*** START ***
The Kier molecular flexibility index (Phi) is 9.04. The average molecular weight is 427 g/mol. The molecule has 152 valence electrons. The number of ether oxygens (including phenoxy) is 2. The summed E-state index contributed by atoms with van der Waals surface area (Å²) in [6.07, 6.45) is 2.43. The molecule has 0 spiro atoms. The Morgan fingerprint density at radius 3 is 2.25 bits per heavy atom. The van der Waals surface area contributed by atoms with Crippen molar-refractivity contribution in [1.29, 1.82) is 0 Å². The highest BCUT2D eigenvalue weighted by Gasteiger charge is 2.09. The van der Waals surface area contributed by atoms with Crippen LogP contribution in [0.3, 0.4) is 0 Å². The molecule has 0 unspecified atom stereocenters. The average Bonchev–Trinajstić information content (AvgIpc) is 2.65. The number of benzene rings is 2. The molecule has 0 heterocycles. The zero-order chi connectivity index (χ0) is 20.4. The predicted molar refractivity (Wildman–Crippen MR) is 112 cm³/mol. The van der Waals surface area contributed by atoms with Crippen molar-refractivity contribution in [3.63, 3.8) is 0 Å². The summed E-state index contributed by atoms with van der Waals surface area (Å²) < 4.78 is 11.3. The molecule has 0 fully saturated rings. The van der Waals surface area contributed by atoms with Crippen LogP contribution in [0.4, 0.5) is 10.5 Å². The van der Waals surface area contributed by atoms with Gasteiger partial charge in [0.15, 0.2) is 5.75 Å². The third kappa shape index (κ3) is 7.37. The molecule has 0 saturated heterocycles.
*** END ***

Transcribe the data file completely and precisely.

The Kier molecular flexibility index (Phi) is 9.04. The average molecular weight is 427 g/mol. The molecule has 152 valence electrons. The number of ether oxygens (including phenoxy) is 2. The summed E-state index contributed by atoms with van der Waals surface area (Å²) in [6.07, 6.45) is 2.43. The molecule has 0 spiro atoms. The Morgan fingerprint density at radius 3 is 2.25 bits per heavy atom. The van der Waals surface area contributed by atoms with Crippen molar-refractivity contribution in [1.29, 1.82) is 0 Å². The highest BCUT2D eigenvalue weighted by Gasteiger charge is 2.09. The van der Waals surface area contributed by atoms with Crippen LogP contribution in [0.3, 0.4) is 0 Å². The molecule has 0 unspecified atom stereocenters. The average Bonchev–Trinajstić information content (AvgIpc) is 2.65. The number of benzene rings is 2. The molecule has 0 heterocycles. The zero-order chi connectivity index (χ0) is 20.4. The predicted molar refractivity (Wildman–Crippen MR) is 112 cm³/mol. The van der Waals surface area contributed by atoms with Crippen molar-refractivity contribution in [3.63, 3.8) is 0 Å². The summed E-state index contributed by atoms with van der Waals surface area (Å²) < 4.78 is 11.3. The molecule has 0 fully saturated rings. The van der Waals surface area contributed by atoms with Crippen LogP contribution in [0.4, 0.5) is 10.5 Å². The van der Waals surface area contributed by atoms with Gasteiger partial charge in [0.15, 0.2) is 5.75 Å². The third kappa shape index (κ3) is 7.37. The molecule has 0 saturated heterocycles.